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What is a "White Hat"?

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posted on Jun, 14 2011 @ 06:07 PM
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I've seen this term used a few times on ATS and other sites as well.
The "White Hats", the "White Hat" report, etc. It's been used in varying
ways and I wasn't sure of it's meaning. It sounds like a "secret good guy"
to me. Somebody working on the "inside" of some type of organization,
secretly trying to do good.
Wikipedia has some other definitions.
Some of you probably know this already. This is for those who don't.
I'm just going to post the link to Wikipedia and you can check out the
definitions for yourself. I was very surprised. I just think it's odd. Is there a conspiracy here?
Maybe not. But even so it's weird.
White Hat definitions




posted on Jun, 14 2011 @ 06:23 PM
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It really has nothing to do with "secret". For instance, in the hacking world, there are black-hat hackers and white-hat hackers. Black-hat hackers are those that willfully and deliberately hack to do harm and/or damage to others. White-hat hackers are hired by organizations to hack the organization's systems and close those holes so that black-hat hackers have a harder time hacking those systems.

Black-hat people are those that want to do harm and evil, white-hat people are those that are helpful and that do good for others.



posted on Jun, 14 2011 @ 06:30 PM
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Did you even check out the link I posted? Your
kind of missing the point.



posted on Jun, 14 2011 @ 06:32 PM
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Never heard it used other than in a "good guy-bad guy" context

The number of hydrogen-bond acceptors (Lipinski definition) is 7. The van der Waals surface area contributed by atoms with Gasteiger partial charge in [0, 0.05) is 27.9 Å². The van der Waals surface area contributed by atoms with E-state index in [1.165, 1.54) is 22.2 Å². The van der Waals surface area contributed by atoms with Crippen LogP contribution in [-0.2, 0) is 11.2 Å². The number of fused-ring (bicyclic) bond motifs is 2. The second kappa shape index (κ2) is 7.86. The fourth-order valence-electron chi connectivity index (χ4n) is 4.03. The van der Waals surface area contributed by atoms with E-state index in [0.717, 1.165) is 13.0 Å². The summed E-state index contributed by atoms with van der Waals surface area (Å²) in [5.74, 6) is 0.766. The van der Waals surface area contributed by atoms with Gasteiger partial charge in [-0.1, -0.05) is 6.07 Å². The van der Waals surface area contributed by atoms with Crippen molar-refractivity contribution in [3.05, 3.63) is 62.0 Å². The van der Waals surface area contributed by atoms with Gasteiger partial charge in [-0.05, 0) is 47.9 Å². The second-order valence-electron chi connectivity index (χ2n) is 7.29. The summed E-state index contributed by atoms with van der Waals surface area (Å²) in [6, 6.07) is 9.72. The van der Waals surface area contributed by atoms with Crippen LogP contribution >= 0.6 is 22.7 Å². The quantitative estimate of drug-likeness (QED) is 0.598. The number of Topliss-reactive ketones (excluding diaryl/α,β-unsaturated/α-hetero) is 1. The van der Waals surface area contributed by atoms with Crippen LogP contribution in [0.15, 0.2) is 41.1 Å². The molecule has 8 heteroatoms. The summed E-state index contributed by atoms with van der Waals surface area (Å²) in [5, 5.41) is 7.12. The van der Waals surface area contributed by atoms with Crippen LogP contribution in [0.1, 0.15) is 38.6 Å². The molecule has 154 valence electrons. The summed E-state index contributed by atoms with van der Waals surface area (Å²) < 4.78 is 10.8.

posted on Jun, 14 2011 @ 07:27 PM
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reply to post by orbitbaby
 


Then what is your point? If you aren't asking what they mean, what are you asking? Black =mischievousness White=for the greater good..
edit on 14-6-2011 by aceto because: grammar



posted on Jun, 14 2011 @ 07:45 PM
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Interesting the term is used for many different things, including the 33rd degree of the Scottish Rite. I didn't know about that. Apparently, "white hat" is a metaphor for "the good guys". I wonder which came first: the metaphor or the nickname for the 33rd degree. Doesn't the Pope also wear a white hat?

This bit on one of the wiki pages jumped out at me.

Rob Brydon riffed on this iconic use of the white hat in the TV series Director's Commentary when his character, director Peter De Lane, discussed making a 'good' character in a Western wear a black hat: "Can a good guy wear a black hat? Can a bad guy wear a white hat?"

White hat (film)

I believe the answer to both questions is affirmative.



posted on Jun, 14 2011 @ 07:55 PM
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In a former business unit I managed, the senior management was into this concept of meetings that used hat colors. An idea would be presented, then everyone took their turn wearing each hat color. It seems silly, but if you actually do it you can get an decent risk/benefit analysis out of the process.

Here, i found a Wiki Link on it that is better than me.



posted on Jun, 14 2011 @ 07:59 PM
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Originally posted by orbitbaby
Did you even check out the link I posted? Your
kind of missing the point.


How is he?

Did you even read your own link.

The 1st thing it mentions is exactly what he's talking about. Please explain what you mean if he has it wrong, but he's correct in what he's saying about white/black hat hackers.



posted on Jun, 14 2011 @ 09:08 PM
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sailors are commonly called white hats ..due to their caps



posted on Jun, 14 2011 @ 09:11 PM
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If you are speaking of the 33rd degree Masons, no one calls them white hats.

Ahhhh... the beauty of wikipedia.... anyone can post anything as an expert.



posted on Jun, 15 2011 @ 01:12 AM
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Originally posted by YourPopRock
If you are speaking of the 33rd degree Masons, no one calls them white hats.
Sure we do. Black caps, red caps, white caps... Hell, Appak even used his 33° hat as his avatar... www.abovetopsecret.com...



posted on Jun, 15 2011 @ 02:25 AM
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reply to post by orbitbaby